Canon’s latest mirrorless also functions as a 4K Ultra HD camera. And while, yes, it’s about time, it also comes with a few neat tricks.
Mirrorless cameras may well be the part of the market that has the potential to save the big camera, as people opt for bodies that are lighter and yet still full-featured, but it’s an area Canon hasn’t truly embraced in the same way as it has with mirror-based cameras.
A bit late to the party, Canon’s first mirrorless models were fairly low-end compared to their bigger models, feeling more like the beginner cameras made for a smaller size.
We’ve played with some before and while they were good, it felt like they needed a dose of Canon’s modern tech to bring them in line with Canon’s bigger cameras. We’re talking faster technology and 4K Ultra HD support, the sort of thing photographers experimenting with videography are beginning to crave, and something other camera manufacturers are beginning to deliver.
Fortunately, Canon has heard those calls, and appears to have something ready and waiting in the EOS M50, with a mirrorless model made for folks who want small and light, but don’t want to miss out on the features of some of the bigger cameras.
While you sit there and mumble “about time” under your breath, cogitate on the feature list, which for Canon includes a 24 megapixel APS-C sensor, the ability to fire at 10 frames per second, and support for 4K Ultra HD video capture as well, making it not only made for photos, but modern videographers, too.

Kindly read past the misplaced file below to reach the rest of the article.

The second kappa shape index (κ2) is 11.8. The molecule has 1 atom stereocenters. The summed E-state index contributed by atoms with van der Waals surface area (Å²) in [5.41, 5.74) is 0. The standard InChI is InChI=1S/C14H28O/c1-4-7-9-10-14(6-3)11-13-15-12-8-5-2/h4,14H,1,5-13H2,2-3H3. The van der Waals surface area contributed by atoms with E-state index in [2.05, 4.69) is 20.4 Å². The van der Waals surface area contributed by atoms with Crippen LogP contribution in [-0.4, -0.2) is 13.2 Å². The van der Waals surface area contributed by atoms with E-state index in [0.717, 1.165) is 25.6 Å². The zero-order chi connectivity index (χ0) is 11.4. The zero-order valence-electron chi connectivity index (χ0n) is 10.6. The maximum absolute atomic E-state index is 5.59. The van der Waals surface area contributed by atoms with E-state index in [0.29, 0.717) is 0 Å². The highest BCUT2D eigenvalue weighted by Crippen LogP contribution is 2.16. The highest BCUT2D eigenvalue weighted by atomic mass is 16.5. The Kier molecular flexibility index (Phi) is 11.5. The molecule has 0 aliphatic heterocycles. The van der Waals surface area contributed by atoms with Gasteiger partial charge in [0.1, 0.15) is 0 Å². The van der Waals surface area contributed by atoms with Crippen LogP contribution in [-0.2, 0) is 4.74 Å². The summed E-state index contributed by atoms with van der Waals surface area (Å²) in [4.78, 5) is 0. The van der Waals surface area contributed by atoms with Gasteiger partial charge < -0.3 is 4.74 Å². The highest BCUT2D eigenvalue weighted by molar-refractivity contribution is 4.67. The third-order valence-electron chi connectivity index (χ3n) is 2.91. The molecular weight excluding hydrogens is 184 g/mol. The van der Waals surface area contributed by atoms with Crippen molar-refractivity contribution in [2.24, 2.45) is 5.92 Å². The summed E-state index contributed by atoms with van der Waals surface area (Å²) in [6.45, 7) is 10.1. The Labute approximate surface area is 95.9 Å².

“The EOS M50 is Canon’s most intuitive and powerful mirrorless camera to date,” said Brendan Maher, Product Manager for Cameras at Canon Australia.
“Ultra-compact and packed with the latest processing power, sensor technology, and 4K movies, as well as ‘autosave’ to your phone, it’s the perfect companion for the modern traveller.”
That last one is easily one of the more interesting features, with Canon’s M50 relying on Bluetooth and WiFi to talk to phones and tablets.
On the one hand, a Bluetooth LE connection will work as a way of talking to the EOS M50 to wake it up and fire the camera remotely, while WiFi will work for live capture and transfer, something that can happen while you’re using the camera and with the connected phone nearby.
There’s also another interesting feature that should prove beneficial for the proper photographers out there: a whole new RAW.
A first for Canon’s cameras, the EOS M50 relies on CR3 14-bit RAW format, which captures 14-bit images, but with a reduction in file size, something Canon has been working on in its new format.
That should mean the new Canon mirrorless M50 acts like a proper camera, and that’s something it looks like, as well. While its size is certainly diminutive, it does manage to include both a vari-angle touchscreen and an electronic viewfinder, giving the best of both worlds for compositional control.
You’ll find it in stores within the next month, so if it sounds like the camera for you, look for it then.